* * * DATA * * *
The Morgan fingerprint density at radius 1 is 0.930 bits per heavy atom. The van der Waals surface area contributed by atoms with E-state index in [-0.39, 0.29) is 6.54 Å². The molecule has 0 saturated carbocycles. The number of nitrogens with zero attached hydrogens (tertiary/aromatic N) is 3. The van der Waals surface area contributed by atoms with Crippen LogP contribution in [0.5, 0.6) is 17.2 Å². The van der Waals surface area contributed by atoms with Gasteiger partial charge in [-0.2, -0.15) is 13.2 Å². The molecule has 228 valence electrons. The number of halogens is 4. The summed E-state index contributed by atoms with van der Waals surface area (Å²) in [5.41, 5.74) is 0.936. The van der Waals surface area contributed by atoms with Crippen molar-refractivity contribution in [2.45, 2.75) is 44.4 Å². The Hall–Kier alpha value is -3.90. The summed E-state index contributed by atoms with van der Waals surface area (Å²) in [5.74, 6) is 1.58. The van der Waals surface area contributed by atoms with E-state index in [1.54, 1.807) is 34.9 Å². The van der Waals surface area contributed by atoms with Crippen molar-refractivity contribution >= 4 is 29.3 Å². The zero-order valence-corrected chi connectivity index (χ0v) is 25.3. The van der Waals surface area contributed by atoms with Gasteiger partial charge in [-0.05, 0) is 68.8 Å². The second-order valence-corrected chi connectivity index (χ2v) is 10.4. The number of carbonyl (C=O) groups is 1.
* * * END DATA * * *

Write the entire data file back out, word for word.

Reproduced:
The Morgan fingerprint density at radius 1 is 0.930 bits per heavy atom. The van der Waals surface area contributed by atoms with E-state index in [-0.39, 0.29) is 6.54 Å². The molecule has 0 saturated carbocycles. The number of nitrogens with zero attached hydrogens (tertiary/aromatic N) is 3. The van der Waals surface area contributed by atoms with Crippen LogP contribution in [0.5, 0.6) is 17.2 Å². The van der Waals surface area contributed by atoms with Gasteiger partial charge in [-0.2, -0.15) is 13.2 Å². The molecule has 228 valence electrons. The number of halogens is 4. The summed E-state index contributed by atoms with van der Waals surface area (Å²) in [5.41, 5.74) is 0.936. The van der Waals surface area contributed by atoms with Crippen molar-refractivity contribution in [2.45, 2.75) is 44.4 Å². The Hall–Kier alpha value is -3.90. The summed E-state index contributed by atoms with van der Waals surface area (Å²) in [5.74, 6) is 1.58. The van der Waals surface area contributed by atoms with E-state index in [1.54, 1.807) is 34.9 Å². The van der Waals surface area contributed by atoms with Crippen molar-refractivity contribution >= 4 is 29.3 Å². The zero-order valence-corrected chi connectivity index (χ0v) is 25.3. The van der Waals surface area contributed by atoms with Gasteiger partial charge in [-0.05, 0) is 68.8 Å². The second-order valence-corrected chi connectivity index (χ2v) is 10.4. The number of carbonyl (C=O) groups is 1.